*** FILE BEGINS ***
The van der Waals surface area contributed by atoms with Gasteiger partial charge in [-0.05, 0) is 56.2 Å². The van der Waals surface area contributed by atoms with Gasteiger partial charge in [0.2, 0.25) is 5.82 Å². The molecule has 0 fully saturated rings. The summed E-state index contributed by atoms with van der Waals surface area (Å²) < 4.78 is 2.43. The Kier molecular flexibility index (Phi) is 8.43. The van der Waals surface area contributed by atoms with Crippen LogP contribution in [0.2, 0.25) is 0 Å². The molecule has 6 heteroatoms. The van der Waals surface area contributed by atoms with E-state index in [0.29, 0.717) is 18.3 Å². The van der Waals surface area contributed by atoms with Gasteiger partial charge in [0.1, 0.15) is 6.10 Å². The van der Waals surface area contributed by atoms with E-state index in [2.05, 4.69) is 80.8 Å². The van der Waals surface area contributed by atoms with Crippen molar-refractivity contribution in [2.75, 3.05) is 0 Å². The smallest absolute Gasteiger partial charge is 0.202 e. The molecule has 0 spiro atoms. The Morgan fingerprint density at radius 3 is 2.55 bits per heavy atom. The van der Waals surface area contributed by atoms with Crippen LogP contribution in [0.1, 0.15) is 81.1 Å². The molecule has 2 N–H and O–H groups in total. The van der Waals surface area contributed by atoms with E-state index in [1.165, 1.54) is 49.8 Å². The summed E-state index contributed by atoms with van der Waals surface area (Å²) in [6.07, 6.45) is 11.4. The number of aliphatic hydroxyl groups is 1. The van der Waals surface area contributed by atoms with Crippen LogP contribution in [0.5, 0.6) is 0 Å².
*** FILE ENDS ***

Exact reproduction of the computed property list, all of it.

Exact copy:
The van der Waals surface area contributed by atoms with Gasteiger partial charge in [-0.05, 0) is 56.2 Å². The van der Waals surface area contributed by atoms with Gasteiger partial charge in [0.2, 0.25) is 5.82 Å². The molecule has 0 fully saturated rings. The summed E-state index contributed by atoms with van der Waals surface area (Å²) < 4.78 is 2.43. The Kier molecular flexibility index (Phi) is 8.43. The van der Waals surface area contributed by atoms with Crippen LogP contribution in [0.2, 0.25) is 0 Å². The molecule has 6 heteroatoms. The van der Waals surface area contributed by atoms with E-state index in [0.29, 0.717) is 18.3 Å². The van der Waals surface area contributed by atoms with Gasteiger partial charge in [0.1, 0.15) is 6.10 Å². The van der Waals surface area contributed by atoms with E-state index in [2.05, 4.69) is 80.8 Å². The van der Waals surface area contributed by atoms with Crippen molar-refractivity contribution in [2.75, 3.05) is 0 Å². The smallest absolute Gasteiger partial charge is 0.202 e. The molecule has 0 spiro atoms. The Morgan fingerprint density at radius 3 is 2.55 bits per heavy atom. The van der Waals surface area contributed by atoms with Crippen LogP contribution in [0.1, 0.15) is 81.1 Å². The molecule has 2 N–H and O–H groups in total. The van der Waals surface area contributed by atoms with E-state index in [1.165, 1.54) is 49.8 Å². The summed E-state index contributed by atoms with van der Waals surface area (Å²) in [6.07, 6.45) is 11.4. The number of aliphatic hydroxyl groups is 1. The van der Waals surface area contributed by atoms with Crippen LogP contribution in [0.5, 0.6) is 0 Å².